| LONDON/PARIS, Sept 9
LONDON/PARIS, Sept 9 Chris Viehbacher's tilt at
Genzyme Corp GENZ.O, the maker of drugs for rare diseases, has
boosted Sanofi-Aventis SA's (SASY.PA) shares, sparked broker
upgrades and is backed by very cheap debt.
A stock rally since the Sanofi chief executive made his
approach public has added about 3.8 billion euros ($4.8 billion)
to Sanofi's value -- a sharp contrast to the billions wiped off
the market capitalisation of other acquisitive companies
recently, including BHP Billiton (BHP.AX) (BLT.L).
And it has also narrowed a big underperformance this year by
the French drugmaker compared with its peers -- a lag driven by
worries about how it will cope with a swathe of its biggest
drugs going off-patent.
Viehbacher made public a $69-a share, or $18.5 billion,
offer on Aug. 29, which Genzyme rejects as too low.
Since then, Sanofi shares have risen about 6.5 percent to
48.20 euros, outperforming a 4 percent rise in the DJ Stoxx
European healthcare index .SXDP. The stock is now little
changed from July 2, when sources first said Sanofi was looking
at several U.S. acquisitions.
Citigroup, Evolution Securities, and Societe Generale, one
of Sanofi's financiers, have all lifted their ratings since Aug.
And Starmine, which averages analyst recommendations on a
scale ranging from 1 ("strong buy") to 5 ("strong sell"), says
the 40-or-so Sanofi analysts it tracks now have an average
recommendation of 2.08 -- close to a "buy" -- up from 2.38 three
Claude Allary, a managing partner at consultant group
Bionest Partners in Paris, said the share reaction "reflects
some sort of recognition and approval that Sanofi has made a
carefully crafted move in getting Genzyme and that things are
moving ahead as planned."
LOAN AND BOND MARKETS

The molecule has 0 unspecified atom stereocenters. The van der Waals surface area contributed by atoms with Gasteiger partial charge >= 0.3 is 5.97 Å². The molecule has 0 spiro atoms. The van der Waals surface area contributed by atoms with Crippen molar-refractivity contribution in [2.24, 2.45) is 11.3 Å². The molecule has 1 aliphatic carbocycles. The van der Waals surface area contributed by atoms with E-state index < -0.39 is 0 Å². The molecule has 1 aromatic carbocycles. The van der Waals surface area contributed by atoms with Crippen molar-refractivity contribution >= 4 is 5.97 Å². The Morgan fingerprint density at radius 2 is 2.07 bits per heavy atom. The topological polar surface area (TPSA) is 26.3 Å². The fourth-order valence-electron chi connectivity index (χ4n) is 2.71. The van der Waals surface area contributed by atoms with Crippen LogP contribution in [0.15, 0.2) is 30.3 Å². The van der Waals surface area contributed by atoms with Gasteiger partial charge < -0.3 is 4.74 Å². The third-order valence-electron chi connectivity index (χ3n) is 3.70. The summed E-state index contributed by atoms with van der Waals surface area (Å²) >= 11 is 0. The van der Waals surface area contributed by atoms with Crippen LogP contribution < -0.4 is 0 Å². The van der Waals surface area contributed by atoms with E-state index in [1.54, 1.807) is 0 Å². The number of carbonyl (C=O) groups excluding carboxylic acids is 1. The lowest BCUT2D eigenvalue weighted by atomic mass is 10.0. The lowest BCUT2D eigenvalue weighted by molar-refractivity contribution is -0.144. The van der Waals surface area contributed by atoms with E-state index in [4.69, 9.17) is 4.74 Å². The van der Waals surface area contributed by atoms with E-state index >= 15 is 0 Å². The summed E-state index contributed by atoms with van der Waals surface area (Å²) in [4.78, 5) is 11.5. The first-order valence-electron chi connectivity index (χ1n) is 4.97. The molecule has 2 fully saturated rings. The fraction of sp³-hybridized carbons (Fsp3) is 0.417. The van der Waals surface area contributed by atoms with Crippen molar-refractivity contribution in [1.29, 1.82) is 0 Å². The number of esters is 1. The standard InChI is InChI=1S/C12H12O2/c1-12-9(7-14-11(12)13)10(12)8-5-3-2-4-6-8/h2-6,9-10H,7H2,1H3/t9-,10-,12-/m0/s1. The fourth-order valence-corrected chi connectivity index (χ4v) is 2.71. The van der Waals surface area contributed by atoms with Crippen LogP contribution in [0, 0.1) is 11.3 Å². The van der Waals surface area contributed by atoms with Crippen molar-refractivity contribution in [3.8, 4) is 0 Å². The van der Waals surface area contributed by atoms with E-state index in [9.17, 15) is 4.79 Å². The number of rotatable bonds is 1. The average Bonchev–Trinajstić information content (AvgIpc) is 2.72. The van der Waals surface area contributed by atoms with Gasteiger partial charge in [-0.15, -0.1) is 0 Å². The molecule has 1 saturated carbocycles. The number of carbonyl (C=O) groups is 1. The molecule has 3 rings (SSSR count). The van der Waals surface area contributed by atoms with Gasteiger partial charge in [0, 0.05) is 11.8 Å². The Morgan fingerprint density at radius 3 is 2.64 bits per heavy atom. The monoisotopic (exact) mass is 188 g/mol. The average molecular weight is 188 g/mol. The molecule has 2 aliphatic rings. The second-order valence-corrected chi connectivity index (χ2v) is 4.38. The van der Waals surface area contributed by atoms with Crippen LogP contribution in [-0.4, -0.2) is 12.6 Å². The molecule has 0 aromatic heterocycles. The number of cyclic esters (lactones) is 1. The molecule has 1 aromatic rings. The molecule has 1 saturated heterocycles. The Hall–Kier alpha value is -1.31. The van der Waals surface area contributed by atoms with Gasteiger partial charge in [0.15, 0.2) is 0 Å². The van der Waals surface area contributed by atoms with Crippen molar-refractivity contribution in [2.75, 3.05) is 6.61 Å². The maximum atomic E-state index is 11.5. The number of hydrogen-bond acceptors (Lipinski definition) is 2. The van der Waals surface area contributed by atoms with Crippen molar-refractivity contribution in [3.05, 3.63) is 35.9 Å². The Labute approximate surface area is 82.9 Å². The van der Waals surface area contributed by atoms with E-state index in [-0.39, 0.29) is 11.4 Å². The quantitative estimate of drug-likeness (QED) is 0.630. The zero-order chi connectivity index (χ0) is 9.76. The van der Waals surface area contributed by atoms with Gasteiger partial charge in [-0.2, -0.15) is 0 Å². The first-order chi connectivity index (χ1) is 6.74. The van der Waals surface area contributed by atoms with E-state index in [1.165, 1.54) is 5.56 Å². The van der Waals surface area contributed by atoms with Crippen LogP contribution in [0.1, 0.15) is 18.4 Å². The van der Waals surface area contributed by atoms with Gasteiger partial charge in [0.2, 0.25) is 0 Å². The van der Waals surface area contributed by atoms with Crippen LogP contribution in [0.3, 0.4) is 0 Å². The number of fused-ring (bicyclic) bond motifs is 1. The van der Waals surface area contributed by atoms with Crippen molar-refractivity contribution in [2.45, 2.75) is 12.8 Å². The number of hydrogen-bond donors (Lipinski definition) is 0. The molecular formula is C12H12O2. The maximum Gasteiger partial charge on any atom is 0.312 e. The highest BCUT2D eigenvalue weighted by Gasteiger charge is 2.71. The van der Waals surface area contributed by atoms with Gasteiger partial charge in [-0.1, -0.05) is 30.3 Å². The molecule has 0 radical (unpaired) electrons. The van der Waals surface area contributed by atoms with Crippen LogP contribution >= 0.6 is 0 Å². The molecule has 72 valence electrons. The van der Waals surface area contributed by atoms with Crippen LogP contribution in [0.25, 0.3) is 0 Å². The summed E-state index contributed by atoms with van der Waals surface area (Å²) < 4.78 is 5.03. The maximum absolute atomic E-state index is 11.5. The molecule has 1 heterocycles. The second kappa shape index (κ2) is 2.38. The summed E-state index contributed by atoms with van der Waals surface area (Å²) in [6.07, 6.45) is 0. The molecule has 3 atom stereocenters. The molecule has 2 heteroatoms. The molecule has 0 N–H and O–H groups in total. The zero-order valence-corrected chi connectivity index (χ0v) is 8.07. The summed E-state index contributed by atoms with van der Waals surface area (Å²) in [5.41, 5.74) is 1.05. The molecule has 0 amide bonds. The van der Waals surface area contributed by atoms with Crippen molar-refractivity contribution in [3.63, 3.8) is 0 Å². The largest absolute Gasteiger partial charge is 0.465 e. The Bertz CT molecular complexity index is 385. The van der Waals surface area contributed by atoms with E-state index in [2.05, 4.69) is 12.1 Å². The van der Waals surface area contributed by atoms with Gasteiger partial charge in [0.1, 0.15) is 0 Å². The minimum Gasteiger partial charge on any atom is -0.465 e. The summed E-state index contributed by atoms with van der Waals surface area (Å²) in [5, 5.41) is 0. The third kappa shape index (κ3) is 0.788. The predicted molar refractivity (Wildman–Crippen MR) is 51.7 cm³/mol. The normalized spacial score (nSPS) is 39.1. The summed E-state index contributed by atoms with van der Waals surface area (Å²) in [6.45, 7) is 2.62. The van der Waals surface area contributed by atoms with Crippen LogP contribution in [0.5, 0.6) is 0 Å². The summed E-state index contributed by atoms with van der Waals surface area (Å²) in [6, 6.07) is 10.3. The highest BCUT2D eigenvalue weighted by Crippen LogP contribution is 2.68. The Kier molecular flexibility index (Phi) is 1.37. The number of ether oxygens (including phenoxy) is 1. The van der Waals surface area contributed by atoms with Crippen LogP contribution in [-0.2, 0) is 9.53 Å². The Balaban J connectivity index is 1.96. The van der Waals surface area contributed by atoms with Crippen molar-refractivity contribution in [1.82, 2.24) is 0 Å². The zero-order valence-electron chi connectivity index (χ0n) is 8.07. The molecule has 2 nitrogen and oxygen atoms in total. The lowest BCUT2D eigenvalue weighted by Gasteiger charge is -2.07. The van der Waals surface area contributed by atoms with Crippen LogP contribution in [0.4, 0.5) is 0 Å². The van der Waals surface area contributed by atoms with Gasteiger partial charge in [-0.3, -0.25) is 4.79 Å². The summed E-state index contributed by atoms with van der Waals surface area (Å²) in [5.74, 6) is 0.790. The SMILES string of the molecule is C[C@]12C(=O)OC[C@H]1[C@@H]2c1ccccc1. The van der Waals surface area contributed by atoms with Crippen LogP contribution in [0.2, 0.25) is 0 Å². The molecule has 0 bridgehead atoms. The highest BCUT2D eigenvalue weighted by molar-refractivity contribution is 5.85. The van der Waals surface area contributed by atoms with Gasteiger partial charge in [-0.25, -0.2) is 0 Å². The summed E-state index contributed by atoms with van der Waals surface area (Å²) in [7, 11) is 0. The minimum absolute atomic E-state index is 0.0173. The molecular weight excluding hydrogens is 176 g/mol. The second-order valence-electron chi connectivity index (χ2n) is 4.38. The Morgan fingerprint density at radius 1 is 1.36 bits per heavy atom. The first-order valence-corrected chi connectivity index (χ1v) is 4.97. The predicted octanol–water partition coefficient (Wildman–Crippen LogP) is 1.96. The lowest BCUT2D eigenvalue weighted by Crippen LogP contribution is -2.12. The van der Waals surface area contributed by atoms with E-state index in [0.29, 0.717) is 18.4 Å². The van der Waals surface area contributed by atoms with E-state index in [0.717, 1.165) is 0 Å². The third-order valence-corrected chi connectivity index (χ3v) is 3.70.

Underpinning the Sanofi move is access to super-cheap debt,
with benchmark interest rates at rock-bottom.
BHP Billiton, which has slightly lower credit ratings,
recently lined up $45 billion of loans to back its bid for
PotashCorp (POT.TO), with $25 billion in one-year loans that pay
less than 1 percent: a 70 basis point spread above U.S. dollar
Libor, currently below 0.3 percent USD3MFSR=. [ID:nLDE67J145]
Sanofi Chief Financial Officer Jerome Contamine told
investors on Aug. 30 its borrowing conditions compared "very
favourably" against other large takeover financings of the last
BNP Paribas, JPMorgan and SocGen have committed to finance a
deal. This would typically be done with a mixture of shorter and
longer-term loans, with perhaps half in one-year "bridge loans"
intended to be quickly refinanced in the bond markets.
Evolution analysts assume a 3.5 percent cost of debt, which
they say "looks conservative" -- Sanofi's 2016 euro bonds are
yielding just 2.475 percent FR042803774= -- but even this
would mean a 14 percent boost to 2013 earnings, assuming a
raised deal goes through at $75 a share.
The credit markets are not entirely carefree, but have
stopped a long way short of outright revolt, despite the
prospect of a deal that will more than treble Sanofi's debt
Standard & Poor's has warned it could cut its AA- credit
rating one notch, bringing it line with Moody's.
And the cost of insuring Sanofi's debt against default has
roughly doubled from its year-low in April, to about 84 basis
points, Markit data shows -- higher than that of rivals such as
Roche and Pfizer that have similar credit ratings.
For a Breakingviews column, "M&A buyers get little benefit
of the doubt", click [ID:nN26190902]
(Editing by David Cowell)